Morocco’s King Mohammed VI pardoned dozens of people arrested in recent protests in the northern region and blamed the failure of local officials to speedily implement development projects for stoking public anger.
It was his first public address since the start of protests in October over injustice, corruption and underdevelopment following the death of Mouhcine Fikri, a fishmonger crushed in a garbage truck retrieving stock confiscated by police.
Fikri’s death triggered widespread anger and protests in the Rif region around Al-Hoceima, the town where he worked. These were the largest demonstrations since the 2011 Arab Spring inspired rallies that prompted the king to make constitutional reforms giving up some of his power.
“If the King of Morocco is not convinced by the way political activity is conducted and if he does not trust a number of politicians, what are the citizens left with?” Mohammed VI said during a televised speech commemorating the 18th anniversary of his ascension to the throne.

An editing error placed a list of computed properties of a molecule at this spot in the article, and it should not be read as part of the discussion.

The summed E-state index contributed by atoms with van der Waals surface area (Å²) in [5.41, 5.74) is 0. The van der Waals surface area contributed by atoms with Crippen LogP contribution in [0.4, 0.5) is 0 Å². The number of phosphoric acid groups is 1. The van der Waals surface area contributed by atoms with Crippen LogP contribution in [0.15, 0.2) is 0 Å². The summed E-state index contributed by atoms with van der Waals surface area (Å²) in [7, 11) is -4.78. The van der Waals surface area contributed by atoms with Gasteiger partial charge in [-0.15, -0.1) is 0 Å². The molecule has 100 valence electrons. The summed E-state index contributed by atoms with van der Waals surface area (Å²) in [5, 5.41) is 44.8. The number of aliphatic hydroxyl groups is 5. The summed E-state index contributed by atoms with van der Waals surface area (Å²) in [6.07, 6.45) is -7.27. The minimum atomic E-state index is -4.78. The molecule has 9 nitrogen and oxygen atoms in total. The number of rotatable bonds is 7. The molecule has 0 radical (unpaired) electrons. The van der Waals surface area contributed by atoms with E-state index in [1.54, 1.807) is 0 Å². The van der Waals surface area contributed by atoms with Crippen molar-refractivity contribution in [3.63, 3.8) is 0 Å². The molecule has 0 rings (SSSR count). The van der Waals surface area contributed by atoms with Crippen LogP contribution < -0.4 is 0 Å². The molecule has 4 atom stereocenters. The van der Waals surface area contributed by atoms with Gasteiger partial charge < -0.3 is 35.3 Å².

“To all those concerned I say: ‘Enough is enough!’ Fear God in what you are perpetrating against your homeland. Either carry out your duties fully or withdraw from public life.”
Morocco’s government spokesperson did not respond to calls for comment on what actions may be taken, but one government official presented the speech as a “direct conversation with the people” over the slow progress in development projects.
“The king has put his foot down, whoever doesn’t do their work should leave their place for those who want to work,” the official told Reuters.
Just before the speech, the Ministry of Justice announced in a statement carried by MAP state news agency that 1,178 prisoners were being pardoned to mark the occasion. These included 58 members of the protest movement, dubbed Hirak al Chaabi in Arabic.
Silya Ziani (23) was the only leader of the movement pardoned. The other primary leaders remain imprisoned in Casablanca, including Nasser Zefzafi.
“I am happy with my freedom, but I am waiting to hear news of the freedom of all my comrades from the Hirak,” Ziani told local reporters upon her release.
For Taib Madmad, secretary general of the Moroccan Human Rights Association, the king’s speech and royal pardon are not enough to quell unrest.
“We can’t speak about significant developments because the main demands of Hirak remain unaddressed, including the release and dismissal of charges for all the members of Hirak,” Madmad said.
During the king’s speech, Al Hoceima was mentioned once, in a reference to praise the actions of security forces and their restraint.
Earlier this month, clashes ensued after police used tear gas and truncheons to disperse protests in Al Hoceima, leaving one protester in a coma. The victim is currently being treated at a military hospital in Rabat.